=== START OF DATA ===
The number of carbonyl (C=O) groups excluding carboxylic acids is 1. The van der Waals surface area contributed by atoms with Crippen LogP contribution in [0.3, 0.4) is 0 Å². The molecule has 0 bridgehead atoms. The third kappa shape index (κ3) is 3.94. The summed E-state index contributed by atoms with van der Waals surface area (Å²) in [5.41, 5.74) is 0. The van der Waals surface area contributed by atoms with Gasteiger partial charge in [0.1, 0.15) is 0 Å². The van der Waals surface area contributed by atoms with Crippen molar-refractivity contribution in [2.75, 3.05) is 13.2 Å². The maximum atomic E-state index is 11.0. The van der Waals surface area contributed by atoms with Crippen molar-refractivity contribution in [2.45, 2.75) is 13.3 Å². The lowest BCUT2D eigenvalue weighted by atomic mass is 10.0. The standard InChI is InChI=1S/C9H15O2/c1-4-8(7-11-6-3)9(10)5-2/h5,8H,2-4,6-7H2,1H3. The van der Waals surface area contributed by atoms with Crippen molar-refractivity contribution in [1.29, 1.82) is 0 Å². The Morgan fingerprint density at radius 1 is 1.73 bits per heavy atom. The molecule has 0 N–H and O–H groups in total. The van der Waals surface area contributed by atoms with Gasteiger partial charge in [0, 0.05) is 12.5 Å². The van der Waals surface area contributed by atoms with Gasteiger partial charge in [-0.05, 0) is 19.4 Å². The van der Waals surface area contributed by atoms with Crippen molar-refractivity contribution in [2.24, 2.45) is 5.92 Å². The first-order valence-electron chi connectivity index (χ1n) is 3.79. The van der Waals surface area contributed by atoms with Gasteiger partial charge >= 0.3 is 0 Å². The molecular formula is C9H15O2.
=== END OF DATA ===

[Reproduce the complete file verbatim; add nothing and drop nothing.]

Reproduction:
The number of carbonyl (C=O) groups excluding carboxylic acids is 1. The van der Waals surface area contributed by atoms with Crippen LogP contribution in [0.3, 0.4) is 0 Å². The molecule has 0 bridgehead atoms. The third kappa shape index (κ3) is 3.94. The summed E-state index contributed by atoms with van der Waals surface area (Å²) in [5.41, 5.74) is 0. The van der Waals surface area contributed by atoms with Gasteiger partial charge in [0.1, 0.15) is 0 Å². The van der Waals surface area contributed by atoms with Crippen molar-refractivity contribution in [2.75, 3.05) is 13.2 Å². The maximum atomic E-state index is 11.0. The van der Waals surface area contributed by atoms with Crippen molar-refractivity contribution in [2.45, 2.75) is 13.3 Å². The lowest BCUT2D eigenvalue weighted by atomic mass is 10.0. The standard InChI is InChI=1S/C9H15O2/c1-4-8(7-11-6-3)9(10)5-2/h5,8H,2-4,6-7H2,1H3. The van der Waals surface area contributed by atoms with Crippen molar-refractivity contribution in [1.29, 1.82) is 0 Å². The Morgan fingerprint density at radius 1 is 1.73 bits per heavy atom. The molecule has 0 N–H and O–H groups in total. The van der Waals surface area contributed by atoms with Gasteiger partial charge in [0, 0.05) is 12.5 Å². The van der Waals surface area contributed by atoms with Gasteiger partial charge in [-0.05, 0) is 19.4 Å². The van der Waals surface area contributed by atoms with Crippen molar-refractivity contribution in [2.24, 2.45) is 5.92 Å². The first-order valence-electron chi connectivity index (χ1n) is 3.79. The van der Waals surface area contributed by atoms with Gasteiger partial charge >= 0.3 is 0 Å². The molecular formula is C9H15O2.